Document Detail

Beta-blockers and coronary flow reserve: the importance of a vasodilatory action.
MedLine Citation:
PMID:  18370439     Owner:  NLM     Status:  MEDLINE    
Coronary flow reserve (CFR) is the maximal increase in coronary blood flow (CBF) above its resting level for a given perfusion pressure when coronary vasculature is maximally dilated. Normally, hyperaemic CBF reaches values at least 2- to 3-fold greater than resting CBF. Reduction of CFR is mainly due to epicardial coronary artery stenosis or to coronary microvascular dysfunction. CFR can be determined by several techniques that measure CBF itself (e.g. positron emission tomography) or CBF velocities (Doppler methods) from which coronary flow velocity reserve is calculated. Hyperaemic coronary vasodilation can be obtained by pharmacological agents (e.g. adenosine and dipyridamole), but also by the cold pressure test. Long-term antihypertensive treatment induces significant improvement of CFR, which is parallel to the regression of left ventricular (LV) hypertrophy. First- and second-generation beta-adrenergic receptor antagonists (beta-blockers) have shown contradictory influences on CFR. This can be explained by the interaction of the effects on CBF at rest, generally reduced by these drugs, and after hyperaemia, when minimal coronary resistance appears to be either increased or reduced. Third-generation beta-blockers (e.g. carvedilol and nebivolol), which have vasodilating capacity, improve hyperaemic CBF. This occurs as a result of a reduction in minimal resistance, which can be attributed to alpha-adrenergic blockade and/or to a nitric oxide-mediated effect. This improvement is clearly beneficial in patients with coronary artery disease and indicates an improved coronary microvascular function. Changes of CFR due to vasodilating beta-blockers improve microvascular angina pectoris or silent ischaemia in patients without epicardial artery stenosis, and are also helpful in predicting the response or the further improvement of LV function to treatment.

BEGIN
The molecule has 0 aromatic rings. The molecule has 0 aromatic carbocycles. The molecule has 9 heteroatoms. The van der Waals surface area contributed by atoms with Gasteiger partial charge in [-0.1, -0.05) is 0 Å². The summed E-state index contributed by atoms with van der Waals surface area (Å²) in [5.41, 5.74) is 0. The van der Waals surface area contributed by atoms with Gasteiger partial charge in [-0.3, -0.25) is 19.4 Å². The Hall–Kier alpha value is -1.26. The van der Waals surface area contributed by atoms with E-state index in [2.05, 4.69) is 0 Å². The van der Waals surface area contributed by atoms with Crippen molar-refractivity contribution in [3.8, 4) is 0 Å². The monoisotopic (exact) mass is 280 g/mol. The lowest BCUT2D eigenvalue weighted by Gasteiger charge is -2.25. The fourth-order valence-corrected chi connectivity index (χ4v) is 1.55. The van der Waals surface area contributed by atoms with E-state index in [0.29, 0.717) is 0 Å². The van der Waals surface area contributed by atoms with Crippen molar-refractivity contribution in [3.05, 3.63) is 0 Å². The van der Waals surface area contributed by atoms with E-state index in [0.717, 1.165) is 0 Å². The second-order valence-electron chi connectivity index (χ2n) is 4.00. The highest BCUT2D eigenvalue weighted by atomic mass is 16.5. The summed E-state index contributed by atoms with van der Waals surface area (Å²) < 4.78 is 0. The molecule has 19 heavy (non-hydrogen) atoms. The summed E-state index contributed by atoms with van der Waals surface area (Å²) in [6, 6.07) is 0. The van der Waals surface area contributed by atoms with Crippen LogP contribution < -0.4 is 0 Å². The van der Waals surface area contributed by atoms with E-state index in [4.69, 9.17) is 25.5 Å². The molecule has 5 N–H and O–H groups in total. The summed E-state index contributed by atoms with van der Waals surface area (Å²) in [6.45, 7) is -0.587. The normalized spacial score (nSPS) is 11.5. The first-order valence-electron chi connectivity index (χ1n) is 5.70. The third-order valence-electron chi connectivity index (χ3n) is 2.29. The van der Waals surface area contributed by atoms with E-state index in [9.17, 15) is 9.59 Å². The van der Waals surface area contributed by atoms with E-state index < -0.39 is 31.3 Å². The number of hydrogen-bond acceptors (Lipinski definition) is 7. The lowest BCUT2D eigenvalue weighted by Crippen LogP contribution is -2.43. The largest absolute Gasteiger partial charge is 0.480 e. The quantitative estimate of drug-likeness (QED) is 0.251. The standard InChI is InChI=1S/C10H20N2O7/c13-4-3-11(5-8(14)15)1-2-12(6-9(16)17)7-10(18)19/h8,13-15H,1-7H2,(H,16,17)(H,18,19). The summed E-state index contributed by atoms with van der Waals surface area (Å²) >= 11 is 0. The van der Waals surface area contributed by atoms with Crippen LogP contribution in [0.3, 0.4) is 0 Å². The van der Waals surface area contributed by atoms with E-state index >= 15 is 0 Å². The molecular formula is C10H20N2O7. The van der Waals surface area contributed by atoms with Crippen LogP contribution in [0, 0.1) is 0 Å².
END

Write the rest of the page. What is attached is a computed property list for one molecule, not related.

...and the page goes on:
Maurizio Galderisi; Arcangelo D'Errico
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Publication Detail:
Type:  Journal Article; Review    
Journal Detail:
Title:  Drugs     Volume:  68     ISSN:  0012-6667     ISO Abbreviation:  Drugs     Publication Date:  2008  
Date Detail:
Created Date:  2008-03-28     Completed Date:  2008-07-01     Revised Date:  -    
Medline Journal Info:
Nlm Unique ID:  7600076     Medline TA:  Drugs     Country:  New Zealand    
Other Details:
Languages:  eng     Pagination:  579-90     Citation Subset:  IM    
Cardioangiology Unit with CCU, Department of Clinical and Experimental Medicine, Federico II University Hospital, Naples, Italy.
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MeSH Terms
Adrenergic beta-Antagonists / pharmacology*
Coronary Circulation / drug effects*
Endothelium, Vascular / drug effects,  physiology
Microcirculation / drug effects
Vasodilator Agents / pharmacology*
Reg. No./Substance:
0/Adrenergic beta-Antagonists; 0/Vasodilator Agents

From MEDLINE®/PubMed®, a database of the U.S. National Library of Medicine

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